An American in Paris – Dominion Theatre, London

Undoubtedly some of the best experiences (concerts, theatre, restaurants, etc) are when you enter with medium expectations but the production over-delivers. That was the case for An American in Paris in the London production at Dominion Theatre. I knew the George and Ira Gershwin songs are timeless, and I expected competent dancing.

But all elements of the production were brilliant, exceeding expectations.

At the top the list were stand out performances from the two leads. In the titular role was Robert Fairchild, whose singing and dancing was almost jaw dropping. Opposite him Leanne Cope, the muse for the three male lead characters. Her ability to evoke the complex and conflicting emotions was impressive. Also impressive was David Seadon-Young, the other American lead and narrator, through whose eyes we are told the story.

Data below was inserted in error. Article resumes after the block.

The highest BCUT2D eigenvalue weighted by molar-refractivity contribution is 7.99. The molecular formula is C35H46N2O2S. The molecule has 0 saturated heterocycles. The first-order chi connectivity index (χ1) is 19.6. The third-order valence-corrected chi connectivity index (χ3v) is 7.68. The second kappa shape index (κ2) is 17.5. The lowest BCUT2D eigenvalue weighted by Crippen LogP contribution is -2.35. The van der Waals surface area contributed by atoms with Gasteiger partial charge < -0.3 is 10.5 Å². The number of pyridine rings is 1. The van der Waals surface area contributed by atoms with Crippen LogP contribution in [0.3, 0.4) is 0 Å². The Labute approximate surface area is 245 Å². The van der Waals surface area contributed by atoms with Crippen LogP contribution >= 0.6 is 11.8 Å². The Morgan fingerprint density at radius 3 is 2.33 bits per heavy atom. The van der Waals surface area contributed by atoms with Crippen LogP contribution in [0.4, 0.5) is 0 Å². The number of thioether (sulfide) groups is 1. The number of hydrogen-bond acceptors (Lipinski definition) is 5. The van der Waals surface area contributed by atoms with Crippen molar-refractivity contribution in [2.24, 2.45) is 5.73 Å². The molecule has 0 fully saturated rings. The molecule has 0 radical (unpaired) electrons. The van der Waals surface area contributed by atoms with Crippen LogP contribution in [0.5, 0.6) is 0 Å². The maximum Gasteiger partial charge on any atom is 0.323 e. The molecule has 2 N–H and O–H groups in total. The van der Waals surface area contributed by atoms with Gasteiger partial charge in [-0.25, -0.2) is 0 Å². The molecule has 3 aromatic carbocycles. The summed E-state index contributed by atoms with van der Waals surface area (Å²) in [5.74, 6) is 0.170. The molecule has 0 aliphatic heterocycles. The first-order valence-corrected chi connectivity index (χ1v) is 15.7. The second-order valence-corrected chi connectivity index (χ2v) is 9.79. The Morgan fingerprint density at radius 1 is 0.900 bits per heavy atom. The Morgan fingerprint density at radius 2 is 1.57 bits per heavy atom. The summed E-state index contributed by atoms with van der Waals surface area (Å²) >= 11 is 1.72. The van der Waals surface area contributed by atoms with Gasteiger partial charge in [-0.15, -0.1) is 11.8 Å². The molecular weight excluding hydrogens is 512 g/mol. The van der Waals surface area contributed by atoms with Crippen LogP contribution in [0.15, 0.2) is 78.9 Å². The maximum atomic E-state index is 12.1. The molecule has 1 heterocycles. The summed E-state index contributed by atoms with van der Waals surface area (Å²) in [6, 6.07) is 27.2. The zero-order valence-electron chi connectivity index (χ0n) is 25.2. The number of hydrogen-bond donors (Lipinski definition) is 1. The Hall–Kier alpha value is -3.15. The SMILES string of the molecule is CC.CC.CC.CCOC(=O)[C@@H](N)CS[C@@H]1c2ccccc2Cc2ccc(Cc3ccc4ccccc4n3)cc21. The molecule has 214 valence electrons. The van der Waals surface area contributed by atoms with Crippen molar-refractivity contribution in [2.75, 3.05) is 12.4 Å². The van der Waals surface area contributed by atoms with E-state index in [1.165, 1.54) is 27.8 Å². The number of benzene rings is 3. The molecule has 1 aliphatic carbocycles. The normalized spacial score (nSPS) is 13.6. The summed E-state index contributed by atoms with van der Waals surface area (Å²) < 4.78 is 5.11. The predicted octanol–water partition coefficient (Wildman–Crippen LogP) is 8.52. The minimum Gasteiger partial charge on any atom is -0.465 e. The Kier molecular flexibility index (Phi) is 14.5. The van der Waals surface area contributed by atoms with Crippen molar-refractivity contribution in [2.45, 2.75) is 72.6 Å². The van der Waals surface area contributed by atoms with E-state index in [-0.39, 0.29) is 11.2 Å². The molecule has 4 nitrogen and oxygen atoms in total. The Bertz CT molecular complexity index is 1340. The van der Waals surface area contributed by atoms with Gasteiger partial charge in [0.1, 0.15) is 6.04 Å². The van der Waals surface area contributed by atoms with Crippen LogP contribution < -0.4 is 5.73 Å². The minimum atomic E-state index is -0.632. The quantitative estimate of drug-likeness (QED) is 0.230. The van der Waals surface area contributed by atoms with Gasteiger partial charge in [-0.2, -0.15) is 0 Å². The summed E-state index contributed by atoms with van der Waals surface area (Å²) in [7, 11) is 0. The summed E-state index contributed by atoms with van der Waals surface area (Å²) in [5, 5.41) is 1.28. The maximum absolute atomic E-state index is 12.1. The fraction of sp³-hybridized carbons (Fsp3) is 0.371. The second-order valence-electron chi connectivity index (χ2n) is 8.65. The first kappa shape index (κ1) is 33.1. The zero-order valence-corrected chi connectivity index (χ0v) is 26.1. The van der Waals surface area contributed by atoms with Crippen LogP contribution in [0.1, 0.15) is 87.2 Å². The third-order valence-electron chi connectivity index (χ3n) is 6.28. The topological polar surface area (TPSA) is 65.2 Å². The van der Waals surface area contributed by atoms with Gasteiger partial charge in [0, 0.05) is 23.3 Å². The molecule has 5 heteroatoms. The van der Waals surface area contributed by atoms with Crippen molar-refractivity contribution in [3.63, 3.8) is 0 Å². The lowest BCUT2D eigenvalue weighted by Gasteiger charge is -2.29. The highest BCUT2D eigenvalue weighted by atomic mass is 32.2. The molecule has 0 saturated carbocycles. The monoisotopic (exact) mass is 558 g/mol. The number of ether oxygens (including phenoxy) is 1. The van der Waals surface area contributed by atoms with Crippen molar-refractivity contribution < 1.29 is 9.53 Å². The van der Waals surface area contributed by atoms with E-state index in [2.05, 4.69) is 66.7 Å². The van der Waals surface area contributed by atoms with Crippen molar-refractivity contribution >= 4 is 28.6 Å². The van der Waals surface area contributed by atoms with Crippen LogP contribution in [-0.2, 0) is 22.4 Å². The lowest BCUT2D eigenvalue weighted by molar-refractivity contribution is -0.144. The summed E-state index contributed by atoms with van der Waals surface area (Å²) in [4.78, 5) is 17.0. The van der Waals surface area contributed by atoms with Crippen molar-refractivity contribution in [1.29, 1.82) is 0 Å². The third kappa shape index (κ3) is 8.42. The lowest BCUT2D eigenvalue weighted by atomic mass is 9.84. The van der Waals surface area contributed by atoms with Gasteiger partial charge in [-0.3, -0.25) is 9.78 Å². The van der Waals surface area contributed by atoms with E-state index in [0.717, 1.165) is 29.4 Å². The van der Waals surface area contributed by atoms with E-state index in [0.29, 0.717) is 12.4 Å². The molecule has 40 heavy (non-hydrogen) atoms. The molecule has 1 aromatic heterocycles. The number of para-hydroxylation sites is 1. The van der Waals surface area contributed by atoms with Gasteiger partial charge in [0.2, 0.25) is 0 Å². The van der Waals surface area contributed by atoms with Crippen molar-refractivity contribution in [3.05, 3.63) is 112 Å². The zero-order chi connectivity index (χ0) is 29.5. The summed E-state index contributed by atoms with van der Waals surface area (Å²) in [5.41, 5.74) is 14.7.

The musical’s opening sequence evolves from charcoal grays as the Nazis are purged from Paris, then into full colors as life slowly returns to normal. The increasingly impressive set production (by Bob Crowley) reaches its apogee in the second half of the play. Subtle digital production (by 59 Productions) amplifies the scrims as they fly in and out.

Robert Fairchild and Leanne Cope In An American In Paris at The Dominion Theatre

Two dream sequences trigger a veritable explosion of light and color, drawing us into the characters’ visions. The second half of play is even stronger than the first, with the engrossing plot kept tightly wound until very late, and then adroitly resolved.

The direction and choreography by Christopher Wheeldon is stunning. The show in London is presently scheduled to run until at least January 2018. I can’t vouch for other productions, but the 28 five star reviews already garnered can now add another to the tally.

(Photos by Johan Persson)

Brad Auerbach has been a journalist and editor covering the media, entertainment, travel and technology scene for many years. He has written for Forbes, Time Out London, SPIN, Village Voice, LA Weekly and early in his career won a New York State College Journalism Award.